Obama Wants to Win the Next Election More Than Afghanistan

The muted response of America’s allies — especially from those supposedly fighting alongside her in Afghanistan — to the President’s State of the Union (SOTU) speech is hardly surprising. President Obama devoted just 89 of his 7,000-plus word speech to discussing the war, and at the outset stressed his self-imposed July 2011 timeline for withdrawal.

He said: “There will be difficult days ahead. But I am confident we will succeed.” This one line — completely devoid of the rhetorical flourishes and flaming passions which he brings to his speeches on government spending, socialized healthcare and nuclear disarmament — has been interpreted by the allies (and by Afghans) as: “I’m looking to get out before my next election.”

President Obama’s cynical and dangerous aversion to basic war concepts such as victory and defeating the enemy have played into the hands of Continental Europeans looking for a reason to say “no” to Obama’s call for more equitable burden sharing among the allies.

The burden of the war in Afghanistan is nowhere near fairly shared among NATO allies. Germany continues to have a numerically large, but mostly ineffective, deployment in the North of the country. But German troops are all safely restricted to base by 6pm to tuck into legendary amounts of German beer. French President Nicolas Sarkozy humiliatingly snubbed Obama on national TV on Monday night to inform the world that France won’t be sending a single extra soldier to Afghanistan. And national caveats continue to bedevil the International Security and Assistance Force, as wounded servicemen lie dying in Afghanistan’s combat zones while perfectly good helicopters stand idle less than a mile away restricted from entering “hot’ areas.

Much to his amazement, Obama is experiencing the same thing that President Bush did: a Continental-wide “Non” from the very allies he’s devoted the best part of a year trying to woo. In that respect, you’d expect him to be grateful for the countries that have stepped up to the plate: the Netherlands, Denmark, Poland, as well as Australia and Canada to name a few.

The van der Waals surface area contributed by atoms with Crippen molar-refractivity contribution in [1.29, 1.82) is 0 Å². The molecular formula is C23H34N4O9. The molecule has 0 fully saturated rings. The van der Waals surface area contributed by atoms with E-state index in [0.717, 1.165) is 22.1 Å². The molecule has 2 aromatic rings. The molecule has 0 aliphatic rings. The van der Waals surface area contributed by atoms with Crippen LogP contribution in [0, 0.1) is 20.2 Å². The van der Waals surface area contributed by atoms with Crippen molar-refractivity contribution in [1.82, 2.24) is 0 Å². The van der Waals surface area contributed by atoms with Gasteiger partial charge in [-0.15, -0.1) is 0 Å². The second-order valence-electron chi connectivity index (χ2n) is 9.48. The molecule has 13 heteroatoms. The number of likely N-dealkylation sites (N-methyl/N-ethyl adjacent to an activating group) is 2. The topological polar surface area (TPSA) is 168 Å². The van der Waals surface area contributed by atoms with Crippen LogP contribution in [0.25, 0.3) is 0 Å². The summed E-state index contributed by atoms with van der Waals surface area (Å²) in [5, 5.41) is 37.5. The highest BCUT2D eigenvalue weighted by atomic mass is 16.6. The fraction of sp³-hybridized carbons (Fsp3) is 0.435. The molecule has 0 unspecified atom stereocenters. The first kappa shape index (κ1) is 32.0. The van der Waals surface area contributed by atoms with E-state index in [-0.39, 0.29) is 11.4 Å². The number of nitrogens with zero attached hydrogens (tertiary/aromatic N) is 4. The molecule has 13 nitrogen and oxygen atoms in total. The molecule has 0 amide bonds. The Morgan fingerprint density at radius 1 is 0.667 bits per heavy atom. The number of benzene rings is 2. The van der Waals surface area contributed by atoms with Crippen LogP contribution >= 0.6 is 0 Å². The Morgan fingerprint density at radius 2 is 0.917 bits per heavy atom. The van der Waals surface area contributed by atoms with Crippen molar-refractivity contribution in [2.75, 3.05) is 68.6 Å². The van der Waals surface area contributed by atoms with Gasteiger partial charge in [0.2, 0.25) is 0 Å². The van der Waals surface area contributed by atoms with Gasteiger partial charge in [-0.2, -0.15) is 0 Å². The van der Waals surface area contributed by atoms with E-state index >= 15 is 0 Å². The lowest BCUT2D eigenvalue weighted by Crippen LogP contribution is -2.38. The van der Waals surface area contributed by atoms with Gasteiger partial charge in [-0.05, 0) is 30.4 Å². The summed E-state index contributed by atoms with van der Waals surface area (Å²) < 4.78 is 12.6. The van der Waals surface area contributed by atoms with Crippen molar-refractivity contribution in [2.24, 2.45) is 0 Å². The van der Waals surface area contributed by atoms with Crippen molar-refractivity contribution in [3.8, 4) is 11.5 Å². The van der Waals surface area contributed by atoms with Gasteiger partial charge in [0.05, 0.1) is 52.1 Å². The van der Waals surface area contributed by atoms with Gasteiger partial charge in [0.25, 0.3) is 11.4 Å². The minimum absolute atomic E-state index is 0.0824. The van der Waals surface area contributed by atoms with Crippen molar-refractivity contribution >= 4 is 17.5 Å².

And none more so than the United Kingdom: more British servicemen have sacrificed their lives in Afghanistan than the rest of Europe combined. But during his speech, President Obama again refused to acknowledge the dedication and sacrifice of the 10,000 British troops in Afghanistan, in what must now be seen as near-contempt for America’s greatest ally on the world stage.

No one is more surprised by his lack of results than Obama himself. After all, he’s been lauded as Europe’s first American President, with approval ratings to rival most A-list celebrities (at least in Western Europe). It was always easy for European leaders to say No to President Bush; in fact, French politicians continue to make a career out of bashing Bush, much like Obama himself. But it was meant to be impossible for Europe to say no to The One: he’s closing Guantanamo; he’s self-flagellated before the world’s media over America’s record on ‘torture’; he’s reached out to the atomic ayatollahs of Iran; he’s prostrated himself before the sacrosanct United Nations; and he’s apologized for America’s arrogance on French soil. Surely that should’ve been enough to secure Europe’s cooperation over Afghanistan?

Obviously not. France, Germany, Italy and Spain avoided putting their troops in harm’s way so long as they thought there was no penalty from President Bush. And as long as they think that Obama isn’t serious winning in Afghanistan, they will continue to do the same.

President Obama has not sent the message that he’s committed to this fight. His State of the Union speech merely confirmed that. A President’s SOTU address — keenly anticipated and carefully watched across the world and by the international media — is his statement of intent, a report on his top priorities and how he’s going to achieve them over the next year. President Obama’s 2010 SOTU said just one thing about Afghanistan: we’re on our way out, and sooner rather than later.

President Obama is a war president whether he likes it or not, and it increasingly looks like he’d rather not be. His speech at West Point in December, in front of young cadets looking for inspiration and leadership from their Commander-in-Chief was one of Obama’s weakest. But his almost dismissive reference to Afghanistan in the SOTU was even worse: it gave the impression that he just doesn’t care whether America wins or loses there.

Ironically, this may force Europe to more seriously ponder what type of relationship it wants with America. France and Germany have played the role of belligerent teenager for far too long, protesting America’s security guarantee while reaping the benefits of it. But for France and Germany, the stakes in Afghanistan are just as high as they are for America and Britain, and the costs of failure are higher still.

The war in Afghanistan is of monumental importance to NATO, both ideologically and organizationally. NATO is an alliance of liberal democracies, which is currently pitted against apocalyptical Islamists in South Asia. Afghanistan will test whether this Cold War institution can adapt to the security challenges of the 21st century, and failure would be unthinkable for both Europe and the United States.